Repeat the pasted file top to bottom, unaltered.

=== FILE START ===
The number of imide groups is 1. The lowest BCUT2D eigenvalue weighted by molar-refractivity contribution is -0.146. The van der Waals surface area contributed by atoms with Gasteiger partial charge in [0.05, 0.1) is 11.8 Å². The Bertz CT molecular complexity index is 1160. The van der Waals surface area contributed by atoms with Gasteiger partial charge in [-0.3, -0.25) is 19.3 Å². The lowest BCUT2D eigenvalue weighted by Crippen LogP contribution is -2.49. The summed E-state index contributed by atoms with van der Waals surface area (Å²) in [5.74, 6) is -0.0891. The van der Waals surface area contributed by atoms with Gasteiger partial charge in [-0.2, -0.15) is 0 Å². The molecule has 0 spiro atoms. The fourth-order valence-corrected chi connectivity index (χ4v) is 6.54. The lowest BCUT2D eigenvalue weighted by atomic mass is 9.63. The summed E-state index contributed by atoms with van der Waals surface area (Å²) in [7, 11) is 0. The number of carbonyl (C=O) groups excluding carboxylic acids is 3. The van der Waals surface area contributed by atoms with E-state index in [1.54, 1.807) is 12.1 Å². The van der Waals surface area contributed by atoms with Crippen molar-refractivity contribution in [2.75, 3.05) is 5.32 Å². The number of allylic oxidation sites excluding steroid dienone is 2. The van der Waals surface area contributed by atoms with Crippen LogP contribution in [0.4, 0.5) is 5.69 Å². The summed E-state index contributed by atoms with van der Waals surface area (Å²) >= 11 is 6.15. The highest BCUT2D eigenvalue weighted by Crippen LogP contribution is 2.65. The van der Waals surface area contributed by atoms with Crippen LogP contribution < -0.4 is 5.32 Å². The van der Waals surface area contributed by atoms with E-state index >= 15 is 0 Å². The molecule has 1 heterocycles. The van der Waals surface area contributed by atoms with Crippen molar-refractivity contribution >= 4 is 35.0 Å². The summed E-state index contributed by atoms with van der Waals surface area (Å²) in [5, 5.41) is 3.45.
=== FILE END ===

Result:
The number of imide groups is 1. The lowest BCUT2D eigenvalue weighted by molar-refractivity contribution is -0.146. The van der Waals surface area contributed by atoms with Gasteiger partial charge in [0.05, 0.1) is 11.8 Å². The Bertz CT molecular complexity index is 1160. The van der Waals surface area contributed by atoms with Gasteiger partial charge in [-0.3, -0.25) is 19.3 Å². The lowest BCUT2D eigenvalue weighted by Crippen LogP contribution is -2.49. The summed E-state index contributed by atoms with van der Waals surface area (Å²) in [5.74, 6) is -0.0891. The van der Waals surface area contributed by atoms with Gasteiger partial charge in [-0.2, -0.15) is 0 Å². The molecule has 0 spiro atoms. The fourth-order valence-corrected chi connectivity index (χ4v) is 6.54. The lowest BCUT2D eigenvalue weighted by atomic mass is 9.63. The summed E-state index contributed by atoms with van der Waals surface area (Å²) in [7, 11) is 0. The number of carbonyl (C=O) groups excluding carboxylic acids is 3. The van der Waals surface area contributed by atoms with E-state index in [1.54, 1.807) is 12.1 Å². The van der Waals surface area contributed by atoms with Crippen molar-refractivity contribution in [2.75, 3.05) is 5.32 Å². The number of allylic oxidation sites excluding steroid dienone is 2. The van der Waals surface area contributed by atoms with Crippen LogP contribution in [0.4, 0.5) is 5.69 Å². The summed E-state index contributed by atoms with van der Waals surface area (Å²) >= 11 is 6.15. The highest BCUT2D eigenvalue weighted by Crippen LogP contribution is 2.65. The van der Waals surface area contributed by atoms with Crippen LogP contribution < -0.4 is 5.32 Å². The van der Waals surface area contributed by atoms with E-state index >= 15 is 0 Å². The molecule has 1 heterocycles. The van der Waals surface area contributed by atoms with Crippen molar-refractivity contribution >= 4 is 35.0 Å². The summed E-state index contributed by atoms with van der Waals surface area (Å²) in [5, 5.41) is 3.45.